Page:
I don’t remember how Patty Kirk first appeared on my reading radar. Maybe it was through the praise of a coworker who had been her student at John Brown University. Maybe I stumbled across the blog she doesn’t keep any more, or read something in an anthology.
I’m thinking of Patty because on Monday, walking home from work, I detoured past the storage center to pay the December rent on my unit, and I opened it looking for my Christmas wreath, which is in a white plastic grocery bag somewhere. It wasn’t within reach or sight, so I’ll have to go back this weekend and do some excavation to reach it. However, I did take home two things that were within reach, right about at eye level. One was God With Us: Rediscovering the meaning of Christmas, a lovely, hefty hardcover Advent book with daily meditations written by the likes of Scott Cairns, Emilie Griffin, Richard John Neuhaus, Kathleen Norris, Eugene Peterson, and Luci Shaw. The other was a little paperback of Patty’s The Gospel of Christmas: Reflections for Advent.
Her writing should be more widely known. It’s good. Smart, down to earth, thoughtful, personable. Sometimes funny, but never gratuitously. Her little essays are good reading and good study in how to write. I’ve read through this book in past Decembers, and I’ll do it again this year (though I have to say that, just as some mom books are not only for Mother’s Day, this is not only for Advent).
I am always interested in how people become Christians in adulthood. How they come to believe the stories are true, as Andrew Peterson would say. That’s one of the things she writes about in this little book, and in that sleeping blog.
Here’s the beginning of the essay “Stille Nacht”:
The other day, my friend Carli was describing her deep friendship with one of her cousins, a woman her same age who is about to get married. They grew up together, switching off staying at each other’s houses for weeks at a time, and even as adults they share many common interests. Both love to read. Both ended up being lawyers. Both became Christians.
“We have had a lot of the same experiences,” Carli concluded, “so I know her better than I know any other friend. We understand each other. Like Mary and Elizabeth.”
It has always impressed her, Carli said, that God—having first challenged Mary’s faith with a virgin pregnancy as well as the prospect of giving birth to and raising God’s Son and the probable repercussions of these developments in her personal life—immediately thereafter helped her believe by providing someone like Elizabeth.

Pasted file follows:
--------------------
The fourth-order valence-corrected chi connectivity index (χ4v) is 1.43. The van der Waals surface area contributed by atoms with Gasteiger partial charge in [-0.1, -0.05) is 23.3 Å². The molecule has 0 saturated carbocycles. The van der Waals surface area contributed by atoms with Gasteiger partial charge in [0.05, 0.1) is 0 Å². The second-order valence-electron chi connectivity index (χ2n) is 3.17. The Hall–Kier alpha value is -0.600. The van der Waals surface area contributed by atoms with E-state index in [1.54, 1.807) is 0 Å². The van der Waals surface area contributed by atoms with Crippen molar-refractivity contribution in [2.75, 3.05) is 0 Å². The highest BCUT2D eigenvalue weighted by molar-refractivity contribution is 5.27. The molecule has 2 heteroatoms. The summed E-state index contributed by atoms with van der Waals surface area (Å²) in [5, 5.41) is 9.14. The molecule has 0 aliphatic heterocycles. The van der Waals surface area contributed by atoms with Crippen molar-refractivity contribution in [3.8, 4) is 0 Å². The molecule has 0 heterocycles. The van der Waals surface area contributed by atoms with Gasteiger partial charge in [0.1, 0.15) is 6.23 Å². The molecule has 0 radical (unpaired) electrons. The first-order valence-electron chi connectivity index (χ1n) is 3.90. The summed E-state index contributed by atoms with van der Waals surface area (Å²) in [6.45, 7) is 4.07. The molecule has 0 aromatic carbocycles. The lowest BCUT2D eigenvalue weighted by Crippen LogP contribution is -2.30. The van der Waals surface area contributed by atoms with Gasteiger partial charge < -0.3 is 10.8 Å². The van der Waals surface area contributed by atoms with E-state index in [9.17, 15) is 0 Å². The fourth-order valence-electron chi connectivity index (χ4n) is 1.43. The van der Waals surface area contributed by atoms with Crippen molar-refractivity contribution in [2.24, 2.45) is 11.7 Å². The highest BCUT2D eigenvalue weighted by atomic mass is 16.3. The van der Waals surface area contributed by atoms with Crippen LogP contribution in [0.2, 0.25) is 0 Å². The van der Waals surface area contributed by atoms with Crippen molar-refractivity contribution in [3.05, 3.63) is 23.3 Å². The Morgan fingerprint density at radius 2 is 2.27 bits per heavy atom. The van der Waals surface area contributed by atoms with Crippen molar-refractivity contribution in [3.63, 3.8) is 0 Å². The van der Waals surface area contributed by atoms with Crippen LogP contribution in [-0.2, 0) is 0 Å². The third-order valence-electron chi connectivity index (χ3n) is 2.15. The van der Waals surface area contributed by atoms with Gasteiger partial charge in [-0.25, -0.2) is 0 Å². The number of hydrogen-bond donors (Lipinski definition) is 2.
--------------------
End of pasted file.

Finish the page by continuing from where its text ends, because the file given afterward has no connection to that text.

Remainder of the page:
“Blessed are you among women, and blessed is the child you will bear!” Mary’s much older relative exclaims as soon as she sees Mary at her door. “But why am I so favored, that the mother of my Lord should come to me?” (Luke 1:42-43). Elizabeth instantly recognizes and validates the moral rightness of what should look all wrong: the out-of-wedlock pregnancy of the betrothed younger woman.
Elizabeth understands Mary’s situation because she is in similar circumstances herself. Not only is she too miraculously pregnant—six months along in an old-age pregnancy also announced by the angel Gabriel—but the baby in her womb “leaped for joy” when Elizabeth heard Mary’s greeting at the door (Luke 1:44).
What sounds so prophetic in the text, the fetal John’s womb-leaping response to Mary’s arrival, is, in fact, the most common of miracles, something every pregnant woman has experienced. My babies leapt and kicked and rolled and somersaulted in my womb all the time. Charlotte surged like a whale within me whenever Kris and I ate banana splits, my passion during that pregnancy. And in my subsequent pregnancy, if I exerted myself in any way—to get up out of bed or run to answer the phone—Lulu was as squirmy as a trout.
But Elizabeth—although she has surely run to the door to greet Mary and perhaps just finished a big bowl of pistachio ice cream—understands the movement of the fetus in her body to be prophetic. Filled with the Holy Spirit, she utters the first Hail Mary, confirming in her bodily experience and her enthusiastic words the very experiences and words that Mary herself must have been struggling to process and accept, even though she was willing to go along with God’s plan. Impossible births. Angel visits. Resulting relationship problems. The mockery of the community. That God provided Mary with such a friend as Elizabeth amounts to, for my friend Carli, one of his most precious promises to his children: In our loneliest and most confusing moments, he will send companions who understand us and can see past the immediate crisis to the truths that might be found there.
Patty also gives me encouragement for this daily Advent blogging thing (which is new and daunting for me in several ways) with her 2013 post, 7 Writing Revelations (and a Couple of Prophecies): What Blogging Daily throughout Lent Is Teaching Me about Writing.
I would have posted this last night, but my Wi-Fi has not been working except for maybe ten minutes here and there, which I could take as an Advent joke on me, something about waiting. More on that later. For now, I’m glad the Christmas stuff was too deep into my storage unit to reach, and this book was at hand.
Daylilies is an occasional column of observations on, and thanks for, the gifts of each day. Right now it’s also a daily Advent blog.